If in IFR conditions, then we will continue flying to the clearance limit by the last route assigned by ATC. You should maintain the last assigned altitude, the altitude ATC has told you to expect in a further clearance, or the minimum IFR altitude.

In the case that ATC has you on a radar vector, then your route choice depends on what air traffic control stated in when they started vectoring you. Sometimes, air traffic control will specify a fix, point, or airway in the vector clearance. If they said, for example, "fly heading zero two zero, vectors for JIMMZ intersection", then proceed directly to JIMMZ when you are able and continue along your assigned route to the clearance limit.

Other times, ATC may assign a vector and tell you to expect certain routing. For example, "turn left heading 120, expect further clearance via V222, YARBO intersection, SEMMES, direct Mobile for active military airspace. Houston Center will have that clearance for you, and I'll have you on them in just a minute". In this case, you can simply fly this expected routing in the event of a communications failure.

Should some situation occur where you are vectored to no specified point and not told what to expect, you should fly the route you filed in your flight plan to the clearance limit.

Most of the time, the clearance limit is the destination airport. However, you may lose communications in a hold, for example. In such a situation, your clearance limit would be the hold fix. When the controller restated "cleared to", your clearance limit was updated. Whenever holding instructions are issued, the first words out of the controller mouth, after you call sign, will be "cleared to" followed by the holding fix. Leave the clearance limit at the expect further clearance time issued by air traffic control.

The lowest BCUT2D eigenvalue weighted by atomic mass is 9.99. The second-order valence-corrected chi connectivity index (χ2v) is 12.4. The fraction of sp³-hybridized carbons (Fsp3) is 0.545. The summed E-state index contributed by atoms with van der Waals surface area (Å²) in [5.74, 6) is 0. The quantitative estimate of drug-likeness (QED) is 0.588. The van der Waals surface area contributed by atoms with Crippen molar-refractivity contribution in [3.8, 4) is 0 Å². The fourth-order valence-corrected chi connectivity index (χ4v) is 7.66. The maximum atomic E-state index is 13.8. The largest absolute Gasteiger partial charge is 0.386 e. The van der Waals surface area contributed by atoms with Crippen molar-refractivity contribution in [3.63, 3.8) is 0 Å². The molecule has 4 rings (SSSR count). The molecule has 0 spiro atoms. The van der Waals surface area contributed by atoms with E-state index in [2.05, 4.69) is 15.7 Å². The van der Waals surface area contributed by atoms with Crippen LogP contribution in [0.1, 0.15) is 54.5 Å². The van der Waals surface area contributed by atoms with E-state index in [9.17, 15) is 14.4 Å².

If no EFC was given, then leave the clearance limit on arrival. This would likely be the case if you were cleared to your destination airport. From the clearance limit, you would proceed to a fix from which an approach begins. Descend from altitude and conduct the instrument approach so as to arrive as close as possible to the estimated time of arrival, as calculated from the filed or amended estimated time of arrival.

Should your clearance limit itself be a fix from which your approach will begin, then you should descend from altitude and conduct the approach so as to leave the clearance limit at the expect further clearance time. In ATC gave no EFC time, then try to arrive as close as possible to your flight plan or amended estimated time of arrival.

If you should encounter a situation not covered by FAR 91.185, use your best judgment. The regulation doesn't necessarily cover every possible situation, just likely situations.

Reference: FAR 91.185